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Teacher criticized for offering free period products to students: 'What's wrong with a period?'

A teacher took to Reddit to ask if he was wrong for offering free period products to the students in his class.

Teacher criticized for offering free period products to students: 'What's wrong with a period?'
Image Source: Isabel Pavia / Getty Images

Editor's note: This article was originally published on September 20, 2021. It has since been updated.

As a gesture of compassion, a high school teacher based in California leaves out free period products in an easily accessible spot in his classroom for his students. Anyone at all is able to reach into the bin and take what they need. While this sounds like a compassionate act, one of his colleagues expressed criticism regarding the initiative as the teacher is a man. In a Reddit post, the teacher explained that his colleague, a woman in her 60s, claimed it was inappropriate particularly because the majority of those who will benefit from the period product box will be young girls. However, Reddit users affirmed in the comments section that his act was indeed a valuable act of kindness. The teacher's individual gesture is part of a larger conversation about period poverty.



The 38-year-old teacher, who goes by the username Lowthrowaway22 on Reddit, posted, "I'm a father of two daughters and I teach high schoolers here in California. Since we started off the school year recently I've been noticing our female students have been having some 'issues' and it's hard for them to have/find tampons/pads, etc. when they need them. As a father myself, I understand that those are essentials for women. So... I bought a bunch of tampons/pads and placed [them] in a basket in our class so our female students can grab one at any time and it's convenient for them. The whole class loves it. Nobody says anything and overall it's helpful for our students."



He began second-guessing himself when his colleague Susan criticized his initiative. "She thinks it's inappropriate that I have that for my female students and she told me it's weird because I'm a male," he explained. "I don't find it weird or anything. [Because] there isn't anything weird about it? What's wrong with a period? Nothing. It's natural and it happens. To make it convenient for my students I made the basket and they love it. I also refill the basket on a constant basis." Of course, fellow Reddit users agreed with the teacher's perspective.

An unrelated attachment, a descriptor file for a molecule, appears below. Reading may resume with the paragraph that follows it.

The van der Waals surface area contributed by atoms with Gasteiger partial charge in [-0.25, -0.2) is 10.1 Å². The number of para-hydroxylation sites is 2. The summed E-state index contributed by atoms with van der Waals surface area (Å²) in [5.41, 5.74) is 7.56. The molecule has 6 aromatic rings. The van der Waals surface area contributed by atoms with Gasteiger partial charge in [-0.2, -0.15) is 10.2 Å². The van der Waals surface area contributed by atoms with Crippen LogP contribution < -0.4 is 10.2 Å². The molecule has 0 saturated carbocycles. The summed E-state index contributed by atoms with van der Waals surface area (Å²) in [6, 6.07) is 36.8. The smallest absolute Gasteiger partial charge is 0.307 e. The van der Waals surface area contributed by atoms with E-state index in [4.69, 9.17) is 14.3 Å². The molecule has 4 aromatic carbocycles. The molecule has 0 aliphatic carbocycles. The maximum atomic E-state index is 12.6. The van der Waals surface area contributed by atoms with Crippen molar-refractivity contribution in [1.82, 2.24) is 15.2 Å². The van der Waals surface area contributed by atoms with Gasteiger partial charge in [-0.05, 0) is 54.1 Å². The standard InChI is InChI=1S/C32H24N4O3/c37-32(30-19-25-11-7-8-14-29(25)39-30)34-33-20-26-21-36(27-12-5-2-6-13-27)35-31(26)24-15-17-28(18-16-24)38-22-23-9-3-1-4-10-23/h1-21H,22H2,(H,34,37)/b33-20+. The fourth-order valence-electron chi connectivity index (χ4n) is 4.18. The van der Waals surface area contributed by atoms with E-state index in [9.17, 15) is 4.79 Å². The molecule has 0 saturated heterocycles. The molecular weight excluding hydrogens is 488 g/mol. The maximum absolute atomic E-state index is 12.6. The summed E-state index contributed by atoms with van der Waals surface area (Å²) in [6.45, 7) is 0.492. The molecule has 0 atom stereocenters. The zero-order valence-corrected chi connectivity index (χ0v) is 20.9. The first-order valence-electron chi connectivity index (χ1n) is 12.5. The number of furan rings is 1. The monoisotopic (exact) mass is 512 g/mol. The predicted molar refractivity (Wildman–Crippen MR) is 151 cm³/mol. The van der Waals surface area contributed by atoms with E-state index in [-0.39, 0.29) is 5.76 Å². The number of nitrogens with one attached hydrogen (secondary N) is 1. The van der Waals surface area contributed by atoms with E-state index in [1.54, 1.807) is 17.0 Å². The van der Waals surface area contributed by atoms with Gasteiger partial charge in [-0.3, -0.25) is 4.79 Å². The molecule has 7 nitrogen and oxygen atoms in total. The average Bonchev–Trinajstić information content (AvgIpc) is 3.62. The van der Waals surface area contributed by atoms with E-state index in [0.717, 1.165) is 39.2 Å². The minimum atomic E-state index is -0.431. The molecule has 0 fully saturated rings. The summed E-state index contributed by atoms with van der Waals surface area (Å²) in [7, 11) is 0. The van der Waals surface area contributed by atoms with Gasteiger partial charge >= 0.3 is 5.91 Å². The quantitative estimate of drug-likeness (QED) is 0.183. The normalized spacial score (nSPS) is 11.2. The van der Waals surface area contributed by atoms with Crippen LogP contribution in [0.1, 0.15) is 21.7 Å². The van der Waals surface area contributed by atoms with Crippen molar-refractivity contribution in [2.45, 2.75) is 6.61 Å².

One Reddit user wrote, "I think it is really sweet. And it gives them the message that it is totally normal and nothing to be hidden and ashamed of. I wish you would have been one of my teachers. Every time I saw that basket, I would have felt love and acceptance pouring out of it. It is even cooler that you are a male teacher doing it, by the way... And you are a great role model for the boys as well because it teaches them to have a relaxed and accepting attitude towards the women in their lives."



Indeed, Lowthrowaway22 has begun normalizing, at least in his class, the idea that non-menstruators must also get involved in conversations about periods. Furthermore, he has touched upon the issue of period poverty, that is: when menstruators still attending school do not have access to safe and affordable period products, they will either resort to harmful alternatives (such as newspapers) or completely stay home from school. The former leads to lifelong consequences on their menstrual health, and the latter may, in the worst cases, lead to children dropping out of school. The teacher has made his classroom a little bit more inclusive through his period product bin. In order to take things a step further, he could begin using gender-inclusive language (like referring to those who need period products as menstruators instead of relying on the male-female gender binary) and ensure the box is in a spot that is both accessible but also private. Nonetheless, in order to effectively eradicate period poverty, schools and other educational institutions should mandatorily provide free period products for all members of their faculty and student body. Governments must work to introduce a policy that makes this possible.


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